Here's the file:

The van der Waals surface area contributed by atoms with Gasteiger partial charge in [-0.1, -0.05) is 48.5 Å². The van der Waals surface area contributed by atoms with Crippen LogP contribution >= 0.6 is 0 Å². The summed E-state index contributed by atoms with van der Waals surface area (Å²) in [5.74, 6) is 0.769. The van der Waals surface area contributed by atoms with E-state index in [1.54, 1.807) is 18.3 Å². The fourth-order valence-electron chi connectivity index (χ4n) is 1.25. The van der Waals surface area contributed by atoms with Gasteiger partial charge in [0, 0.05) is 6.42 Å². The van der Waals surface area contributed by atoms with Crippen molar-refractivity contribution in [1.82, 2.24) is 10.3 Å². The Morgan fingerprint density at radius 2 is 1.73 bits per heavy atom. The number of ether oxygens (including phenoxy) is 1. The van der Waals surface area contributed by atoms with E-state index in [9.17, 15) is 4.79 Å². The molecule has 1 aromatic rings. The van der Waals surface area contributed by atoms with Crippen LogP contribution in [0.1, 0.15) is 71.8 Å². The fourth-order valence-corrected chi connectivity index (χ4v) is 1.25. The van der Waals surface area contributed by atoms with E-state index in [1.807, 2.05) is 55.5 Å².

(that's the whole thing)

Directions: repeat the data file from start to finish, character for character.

The van der Waals surface area contributed by atoms with Gasteiger partial charge in [-0.1, -0.05) is 48.5 Å². The van der Waals surface area contributed by atoms with Crippen LogP contribution >= 0.6 is 0 Å². The summed E-state index contributed by atoms with van der Waals surface area (Å²) in [5.74, 6) is 0.769. The van der Waals surface area contributed by atoms with E-state index in [1.54, 1.807) is 18.3 Å². The fourth-order valence-electron chi connectivity index (χ4n) is 1.25. The van der Waals surface area contributed by atoms with Gasteiger partial charge in [0, 0.05) is 6.42 Å². The van der Waals surface area contributed by atoms with Crippen molar-refractivity contribution in [1.82, 2.24) is 10.3 Å². The Morgan fingerprint density at radius 2 is 1.73 bits per heavy atom. The number of ether oxygens (including phenoxy) is 1. The van der Waals surface area contributed by atoms with E-state index in [9.17, 15) is 4.79 Å². The molecule has 1 aromatic rings. The van der Waals surface area contributed by atoms with Crippen LogP contribution in [0.1, 0.15) is 71.8 Å². The fourth-order valence-corrected chi connectivity index (χ4v) is 1.25. The van der Waals surface area contributed by atoms with E-state index in [1.807, 2.05) is 55.5 Å².